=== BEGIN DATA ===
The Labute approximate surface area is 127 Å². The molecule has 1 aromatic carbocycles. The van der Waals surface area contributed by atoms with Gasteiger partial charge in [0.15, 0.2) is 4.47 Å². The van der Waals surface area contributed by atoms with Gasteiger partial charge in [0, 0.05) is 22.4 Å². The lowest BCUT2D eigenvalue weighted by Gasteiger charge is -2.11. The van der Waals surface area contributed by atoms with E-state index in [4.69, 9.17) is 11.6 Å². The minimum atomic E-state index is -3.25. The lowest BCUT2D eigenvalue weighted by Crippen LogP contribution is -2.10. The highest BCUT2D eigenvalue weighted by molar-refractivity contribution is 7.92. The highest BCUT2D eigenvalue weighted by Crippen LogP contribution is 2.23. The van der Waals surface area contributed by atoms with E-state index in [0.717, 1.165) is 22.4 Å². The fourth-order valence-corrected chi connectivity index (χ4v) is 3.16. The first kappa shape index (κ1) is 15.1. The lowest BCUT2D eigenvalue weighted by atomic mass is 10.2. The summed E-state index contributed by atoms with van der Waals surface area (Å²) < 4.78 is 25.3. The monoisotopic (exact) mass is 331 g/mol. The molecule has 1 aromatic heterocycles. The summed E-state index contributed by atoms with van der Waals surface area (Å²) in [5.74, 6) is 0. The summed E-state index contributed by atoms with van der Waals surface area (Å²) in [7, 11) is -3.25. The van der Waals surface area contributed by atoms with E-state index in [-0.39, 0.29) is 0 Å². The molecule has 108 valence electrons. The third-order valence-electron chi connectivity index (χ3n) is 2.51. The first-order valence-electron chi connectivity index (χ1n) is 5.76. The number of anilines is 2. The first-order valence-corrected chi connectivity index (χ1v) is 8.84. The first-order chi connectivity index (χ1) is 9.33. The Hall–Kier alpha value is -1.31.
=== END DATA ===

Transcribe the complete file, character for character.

The Labute approximate surface area is 127 Å². The molecule has 1 aromatic carbocycles. The van der Waals surface area contributed by atoms with Gasteiger partial charge in [0.15, 0.2) is 4.47 Å². The van der Waals surface area contributed by atoms with Gasteiger partial charge in [0, 0.05) is 22.4 Å². The lowest BCUT2D eigenvalue weighted by Gasteiger charge is -2.11. The van der Waals surface area contributed by atoms with E-state index in [4.69, 9.17) is 11.6 Å². The minimum atomic E-state index is -3.25. The lowest BCUT2D eigenvalue weighted by Crippen LogP contribution is -2.10. The highest BCUT2D eigenvalue weighted by molar-refractivity contribution is 7.92. The highest BCUT2D eigenvalue weighted by Crippen LogP contribution is 2.23. The van der Waals surface area contributed by atoms with E-state index in [0.717, 1.165) is 22.4 Å². The fourth-order valence-corrected chi connectivity index (χ4v) is 3.16. The first kappa shape index (κ1) is 15.1. The lowest BCUT2D eigenvalue weighted by atomic mass is 10.2. The summed E-state index contributed by atoms with van der Waals surface area (Å²) < 4.78 is 25.3. The monoisotopic (exact) mass is 331 g/mol. The molecule has 1 aromatic heterocycles. The summed E-state index contributed by atoms with van der Waals surface area (Å²) in [5.74, 6) is 0. The summed E-state index contributed by atoms with van der Waals surface area (Å²) in [7, 11) is -3.25. The van der Waals surface area contributed by atoms with E-state index in [-0.39, 0.29) is 0 Å². The molecule has 108 valence electrons. The third-order valence-electron chi connectivity index (χ3n) is 2.51. The first-order valence-electron chi connectivity index (χ1n) is 5.76. The number of anilines is 2. The first-order valence-corrected chi connectivity index (χ1v) is 8.84. The first-order chi connectivity index (χ1) is 9.33. The Hall–Kier alpha value is -1.31.